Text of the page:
Dear Harlan: I’m about to go off to college with a major in engineering.

Needless to say, because I’m entering in such a competitive and academically challenging field, I’m determined to make school and my grades my top priority. I’m very nervous about how I will do, and want to continue the discipline I practised in high school.

A guy I met (through the engineering Facebook group for my school) has begun trying to pursue a relationship with me. I like the guy, but I’m very hesitant to start a relationship and go through a lifestyle change simultaneously, especially since my only other serious relationship distracted me from my school work.

(Granted, I was a clueless 16-year-old back then. Now I’m just a clueless 18-year-old.)

So, what’s your take? Am I trying to be too rational about this and should I just go for it, or should I remain a free spirit and focus on my studies? — Zoe

Dear Zoe: Shutting your love life down would be a HUGE mistake.

It’s the equivalent of constructing a life that has no balance. Engineers should know better. Get settled. Find out how much time your academic obligations will consume.

Then, engineer a love life. Get creative.

Have romantic study dates. Reward your partner with “love” prizes for correct answers. Find a way to achieve balance. Otherwise, you might open your eyes and realize you’re a clueless 25-year-old engineer who knows how to construct buildings, but is clueless when it comes to building relationships.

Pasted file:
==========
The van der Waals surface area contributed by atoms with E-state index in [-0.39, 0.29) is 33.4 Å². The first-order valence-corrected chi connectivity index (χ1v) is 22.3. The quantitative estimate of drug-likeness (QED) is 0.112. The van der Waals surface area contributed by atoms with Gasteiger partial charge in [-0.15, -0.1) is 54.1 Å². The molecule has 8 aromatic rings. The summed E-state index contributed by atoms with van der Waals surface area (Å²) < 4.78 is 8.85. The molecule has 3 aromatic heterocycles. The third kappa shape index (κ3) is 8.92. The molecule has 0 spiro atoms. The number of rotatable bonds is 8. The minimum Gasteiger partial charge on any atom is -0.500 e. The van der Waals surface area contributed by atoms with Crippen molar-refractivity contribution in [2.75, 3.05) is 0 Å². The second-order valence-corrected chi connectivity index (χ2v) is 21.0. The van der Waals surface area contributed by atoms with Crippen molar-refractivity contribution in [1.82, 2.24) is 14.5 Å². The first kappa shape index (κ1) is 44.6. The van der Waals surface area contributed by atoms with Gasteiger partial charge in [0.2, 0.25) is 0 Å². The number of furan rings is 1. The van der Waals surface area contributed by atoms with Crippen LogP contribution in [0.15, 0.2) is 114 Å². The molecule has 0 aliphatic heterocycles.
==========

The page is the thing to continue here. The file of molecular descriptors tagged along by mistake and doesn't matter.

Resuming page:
Dear Harlan: I’m 22 years old, and have a 10-month-old son. I will be attending a large university by the end of this month.

The distance from the college and my home is about an hour and a half, but I will be living on campus.

My mother is going to watch my son during the week and I will be home on the weekends to spend time with him. I’m worried that I will be one of few single parents and will not be able to make many friends because I can’t just go out and party or whatever the other students do. — Single Parent

Dear Single Parent: Single moms can still go to parties during the week, just don’t take your baby with you. Single moms can still get involved with activities on campus, just don’t take your baby with you (unless it’s a single moms’ group).

Single moms can still make friends with people who don’t have kids, they just need to be selective when it comes to sharing too much info too soon. For sure, there will be some 18-year-olds who might not be able to relate to you because you’re a single mom with far more life experience. But there will be a lot people who will find you someone worth knowing. It just takes time and putting yourself in places where it will be easier to meet these types of people. Leadership groups, public-service organizations, and student government are a few places where you can find people. Also, look for any resources for single moms. Start with the day-care center on campus and chat with the people running the facility to find out where a single mom can find support. And if you find there are no resources for single moms (I’d be surprised), start one. You can be a mom and have friends.